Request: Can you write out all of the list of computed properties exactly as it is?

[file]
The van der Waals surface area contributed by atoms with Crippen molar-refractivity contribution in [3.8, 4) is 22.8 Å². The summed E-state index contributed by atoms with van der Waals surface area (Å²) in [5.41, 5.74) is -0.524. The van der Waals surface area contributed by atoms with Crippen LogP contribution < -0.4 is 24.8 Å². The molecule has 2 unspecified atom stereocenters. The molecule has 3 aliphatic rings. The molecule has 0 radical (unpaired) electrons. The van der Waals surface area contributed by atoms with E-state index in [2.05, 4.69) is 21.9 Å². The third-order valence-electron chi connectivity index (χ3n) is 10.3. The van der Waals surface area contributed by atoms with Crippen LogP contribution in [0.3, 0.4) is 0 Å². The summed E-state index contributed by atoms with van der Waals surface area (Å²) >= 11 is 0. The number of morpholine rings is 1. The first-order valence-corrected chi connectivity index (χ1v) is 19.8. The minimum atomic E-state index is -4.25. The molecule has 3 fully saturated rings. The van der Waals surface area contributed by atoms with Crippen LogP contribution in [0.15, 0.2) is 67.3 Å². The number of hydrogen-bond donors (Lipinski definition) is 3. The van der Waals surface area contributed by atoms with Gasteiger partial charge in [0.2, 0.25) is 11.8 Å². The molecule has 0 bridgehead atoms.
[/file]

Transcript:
The van der Waals surface area contributed by atoms with Crippen molar-refractivity contribution in [3.8, 4) is 22.8 Å². The summed E-state index contributed by atoms with van der Waals surface area (Å²) in [5.41, 5.74) is -0.524. The van der Waals surface area contributed by atoms with Crippen LogP contribution < -0.4 is 24.8 Å². The molecule has 2 unspecified atom stereocenters. The molecule has 3 aliphatic rings. The molecule has 0 radical (unpaired) electrons. The van der Waals surface area contributed by atoms with E-state index in [2.05, 4.69) is 21.9 Å². The third-order valence-electron chi connectivity index (χ3n) is 10.3. The van der Waals surface area contributed by atoms with Crippen LogP contribution in [0.3, 0.4) is 0 Å². The summed E-state index contributed by atoms with van der Waals surface area (Å²) >= 11 is 0. The number of morpholine rings is 1. The first-order valence-corrected chi connectivity index (χ1v) is 19.8. The minimum atomic E-state index is -4.25. The molecule has 3 fully saturated rings. The van der Waals surface area contributed by atoms with Crippen LogP contribution in [0.15, 0.2) is 67.3 Å². The number of hydrogen-bond donors (Lipinski definition) is 3. The van der Waals surface area contributed by atoms with Gasteiger partial charge in [0.2, 0.25) is 11.8 Å². The molecule has 0 bridgehead atoms.